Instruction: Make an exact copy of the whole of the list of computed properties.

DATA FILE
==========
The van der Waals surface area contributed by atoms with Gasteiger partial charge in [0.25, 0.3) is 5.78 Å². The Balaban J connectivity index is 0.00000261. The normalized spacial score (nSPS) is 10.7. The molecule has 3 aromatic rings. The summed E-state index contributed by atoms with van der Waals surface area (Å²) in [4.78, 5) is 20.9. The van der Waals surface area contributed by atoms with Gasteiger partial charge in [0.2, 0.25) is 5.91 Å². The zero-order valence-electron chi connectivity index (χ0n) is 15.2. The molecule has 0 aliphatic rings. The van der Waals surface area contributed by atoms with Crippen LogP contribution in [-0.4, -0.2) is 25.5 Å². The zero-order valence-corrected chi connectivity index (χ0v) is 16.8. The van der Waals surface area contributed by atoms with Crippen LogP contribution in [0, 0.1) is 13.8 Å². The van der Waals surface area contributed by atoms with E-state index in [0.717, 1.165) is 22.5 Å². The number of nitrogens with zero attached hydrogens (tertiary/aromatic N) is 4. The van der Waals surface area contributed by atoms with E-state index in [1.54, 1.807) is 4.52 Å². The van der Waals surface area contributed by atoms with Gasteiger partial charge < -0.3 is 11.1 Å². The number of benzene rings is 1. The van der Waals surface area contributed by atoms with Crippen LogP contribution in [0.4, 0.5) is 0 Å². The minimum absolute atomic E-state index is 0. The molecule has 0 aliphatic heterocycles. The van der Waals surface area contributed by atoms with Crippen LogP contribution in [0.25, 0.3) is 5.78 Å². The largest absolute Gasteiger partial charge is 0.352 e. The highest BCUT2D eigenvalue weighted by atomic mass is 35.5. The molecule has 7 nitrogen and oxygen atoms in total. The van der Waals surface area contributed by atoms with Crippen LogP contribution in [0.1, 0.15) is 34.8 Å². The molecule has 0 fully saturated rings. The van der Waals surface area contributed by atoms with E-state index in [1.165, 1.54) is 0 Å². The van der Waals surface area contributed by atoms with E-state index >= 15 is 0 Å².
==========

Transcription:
The van der Waals surface area contributed by atoms with Gasteiger partial charge in [0.25, 0.3) is 5.78 Å². The Balaban J connectivity index is 0.00000261. The normalized spacial score (nSPS) is 10.7. The molecule has 3 aromatic rings. The summed E-state index contributed by atoms with van der Waals surface area (Å²) in [4.78, 5) is 20.9. The van der Waals surface area contributed by atoms with Gasteiger partial charge in [0.2, 0.25) is 5.91 Å². The zero-order valence-electron chi connectivity index (χ0n) is 15.2. The molecule has 0 aliphatic rings. The van der Waals surface area contributed by atoms with Crippen LogP contribution in [-0.4, -0.2) is 25.5 Å². The zero-order valence-corrected chi connectivity index (χ0v) is 16.8. The van der Waals surface area contributed by atoms with Crippen LogP contribution in [0, 0.1) is 13.8 Å². The van der Waals surface area contributed by atoms with E-state index in [0.717, 1.165) is 22.5 Å². The number of nitrogens with zero attached hydrogens (tertiary/aromatic N) is 4. The van der Waals surface area contributed by atoms with E-state index in [1.54, 1.807) is 4.52 Å². The van der Waals surface area contributed by atoms with Gasteiger partial charge < -0.3 is 11.1 Å². The number of benzene rings is 1. The van der Waals surface area contributed by atoms with Crippen LogP contribution in [0.4, 0.5) is 0 Å². The minimum absolute atomic E-state index is 0. The molecule has 0 aliphatic heterocycles. The van der Waals surface area contributed by atoms with Crippen LogP contribution in [0.25, 0.3) is 5.78 Å². The largest absolute Gasteiger partial charge is 0.352 e. The highest BCUT2D eigenvalue weighted by atomic mass is 35.5. The molecule has 7 nitrogen and oxygen atoms in total. The van der Waals surface area contributed by atoms with Crippen LogP contribution in [0.1, 0.15) is 34.8 Å². The molecule has 0 fully saturated rings. The van der Waals surface area contributed by atoms with E-state index in [1.165, 1.54) is 0 Å². The van der Waals surface area contributed by atoms with E-state index >= 15 is 0 Å².